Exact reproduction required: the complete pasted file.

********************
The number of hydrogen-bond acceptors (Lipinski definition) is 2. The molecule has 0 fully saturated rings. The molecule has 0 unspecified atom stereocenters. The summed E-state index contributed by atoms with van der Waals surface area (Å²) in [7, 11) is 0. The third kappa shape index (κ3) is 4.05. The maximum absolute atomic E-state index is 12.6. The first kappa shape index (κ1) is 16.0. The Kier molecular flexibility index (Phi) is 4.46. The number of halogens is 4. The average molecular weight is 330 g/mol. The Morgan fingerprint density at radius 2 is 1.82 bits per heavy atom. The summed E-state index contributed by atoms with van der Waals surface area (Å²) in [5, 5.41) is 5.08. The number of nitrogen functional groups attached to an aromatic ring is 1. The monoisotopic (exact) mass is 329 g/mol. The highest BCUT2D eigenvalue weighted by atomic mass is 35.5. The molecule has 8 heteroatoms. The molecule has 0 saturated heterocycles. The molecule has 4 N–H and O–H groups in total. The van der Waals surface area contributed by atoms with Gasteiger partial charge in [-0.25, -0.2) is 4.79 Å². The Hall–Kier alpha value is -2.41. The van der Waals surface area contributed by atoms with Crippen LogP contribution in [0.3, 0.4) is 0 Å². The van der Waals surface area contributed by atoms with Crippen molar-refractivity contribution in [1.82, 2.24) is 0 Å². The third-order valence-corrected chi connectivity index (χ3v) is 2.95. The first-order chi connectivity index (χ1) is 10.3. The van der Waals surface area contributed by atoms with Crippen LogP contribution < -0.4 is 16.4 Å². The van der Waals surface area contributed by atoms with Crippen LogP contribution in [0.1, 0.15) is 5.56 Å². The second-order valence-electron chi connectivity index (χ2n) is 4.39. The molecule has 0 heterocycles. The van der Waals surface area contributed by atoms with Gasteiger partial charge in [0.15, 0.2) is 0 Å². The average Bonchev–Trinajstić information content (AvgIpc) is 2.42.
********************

The number of hydrogen-bond acceptors (Lipinski definition) is 2. The molecule has 0 fully saturated rings. The molecule has 0 unspecified atom stereocenters. The summed E-state index contributed by atoms with van der Waals surface area (Å²) in [7, 11) is 0. The third kappa shape index (κ3) is 4.05. The maximum absolute atomic E-state index is 12.6. The first kappa shape index (κ1) is 16.0. The Kier molecular flexibility index (Phi) is 4.46. The number of halogens is 4. The average molecular weight is 330 g/mol. The Morgan fingerprint density at radius 2 is 1.82 bits per heavy atom. The summed E-state index contributed by atoms with van der Waals surface area (Å²) in [5, 5.41) is 5.08. The number of nitrogen functional groups attached to an aromatic ring is 1. The monoisotopic (exact) mass is 329 g/mol. The highest BCUT2D eigenvalue weighted by atomic mass is 35.5. The molecule has 8 heteroatoms. The molecule has 0 saturated heterocycles. The molecule has 4 N–H and O–H groups in total. The van der Waals surface area contributed by atoms with Gasteiger partial charge in [-0.25, -0.2) is 4.79 Å². The Hall–Kier alpha value is -2.41. The van der Waals surface area contributed by atoms with Crippen LogP contribution in [0.3, 0.4) is 0 Å². The van der Waals surface area contributed by atoms with Crippen molar-refractivity contribution in [1.82, 2.24) is 0 Å². The third-order valence-corrected chi connectivity index (χ3v) is 2.95. The first-order chi connectivity index (χ1) is 10.3. The van der Waals surface area contributed by atoms with Crippen LogP contribution < -0.4 is 16.4 Å². The van der Waals surface area contributed by atoms with Crippen LogP contribution in [0.1, 0.15) is 5.56 Å². The second-order valence-electron chi connectivity index (χ2n) is 4.39. The molecule has 0 heterocycles. The van der Waals surface area contributed by atoms with Gasteiger partial charge in [0.15, 0.2) is 0 Å². The average Bonchev–Trinajstić information content (AvgIpc) is 2.42.